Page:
We live in a world where entitled young "punk bands" bite the moves of groups who have been around for less than five years. Now that we're crystal clear about why everything sounds the same these days, check out Sleep Talk, the third album from "young oldie" outfit Shannon And The Clams. Totally worthy of "best new band of 1961" kudos, the Clams — fronted by bassist Shannon Shaw, also of Hunx And His Punx — traffic in late-'50s/early-'60s nostalgia that's as homey and comfortable as family photos standing on an old console television set (remember those?), or the sweat and tobacco-stained paneling at your favorite dive bar. Instead of sounding kitschy, Shaw can be sexy ("Tired Of Being Bad" is the kind of thing period pulp novels were based upon), reverent ("You Will Always Bring Me Flowers") and confident (the title track). When they do ramp up the period cornball gestures ("The Cult Song" is a great-great-great granddaughter to the Cadets' "Stranded In The Jungle"), it's done with a lo-fi swagger that's positively awesome in today's post-Gories underground. And the proceedings aren't entirely slow-dance fodder, either: Jagged-sounding tracks like "Toxic Revenge" and "King Of The Sea" are either wild wave-riding anthems or what you've got playing while you're trying to dispose a body into a wharf. The heart of Sleep Talk has seemingly traveled the space/time continuum to the trio's Oakland practice space — and it doesn't matter if you're playing it on a grossly expensive 5.1 system or a boom box in Phil Spector's cell.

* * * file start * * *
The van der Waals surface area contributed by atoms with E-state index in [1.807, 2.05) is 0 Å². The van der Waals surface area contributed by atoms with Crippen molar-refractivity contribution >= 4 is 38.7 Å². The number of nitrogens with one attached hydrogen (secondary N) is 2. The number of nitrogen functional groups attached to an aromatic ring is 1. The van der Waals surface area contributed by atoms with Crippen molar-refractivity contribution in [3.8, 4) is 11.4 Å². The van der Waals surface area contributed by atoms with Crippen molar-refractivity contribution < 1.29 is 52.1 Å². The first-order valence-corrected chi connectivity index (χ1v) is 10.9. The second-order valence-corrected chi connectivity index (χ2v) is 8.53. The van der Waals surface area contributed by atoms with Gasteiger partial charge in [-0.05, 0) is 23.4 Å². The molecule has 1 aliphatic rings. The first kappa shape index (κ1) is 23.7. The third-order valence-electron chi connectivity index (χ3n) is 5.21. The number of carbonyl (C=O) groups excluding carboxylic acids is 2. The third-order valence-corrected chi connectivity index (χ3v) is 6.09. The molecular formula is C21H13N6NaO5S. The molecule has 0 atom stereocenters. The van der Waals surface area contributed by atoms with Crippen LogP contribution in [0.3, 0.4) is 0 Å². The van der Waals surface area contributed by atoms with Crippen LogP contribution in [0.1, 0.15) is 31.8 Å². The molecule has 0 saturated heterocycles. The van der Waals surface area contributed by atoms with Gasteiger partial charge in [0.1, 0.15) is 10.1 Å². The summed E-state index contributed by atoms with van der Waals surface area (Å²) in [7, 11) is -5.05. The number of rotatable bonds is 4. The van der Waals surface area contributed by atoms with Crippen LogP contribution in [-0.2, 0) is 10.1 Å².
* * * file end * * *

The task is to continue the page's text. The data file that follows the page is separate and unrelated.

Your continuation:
By Eric Ducker on 11.07.14 in Features
Eric Ducker talks to Brooks Nielsen of the Growlers about the SoCal's craziest punk party.
By Lenny Kaye on 06.06.13 in Lists
I'm at Psychfest in Austin, levitating around the fairgrounds, waiting for the Black Angels to come on between Roky Erikson of the 13th Floor Elevators and the long-awaited reunion of the Moving Sidewalks (featuring Bill...
By Marc Hogan on 05.21.13 in Reviews
On Dreams In the Rat House, Oakland's fiercest contemporary purveyors of scuffed-up early-'60s rock 'n' roll jump to the relative big leagues of the Sub Pop imprint Hardly Art without sacrificing any of their rickety ret...
By Kenneth Partridge on 11.18.14 in Reviews
From its title on down, The Way is Buzzcocks' version of a self-help manual: a non-didactic set of pep talks from two guys — longtime leaders Pete Shelley and Steve Diggle — who've been laughing off alienation, heartbrea...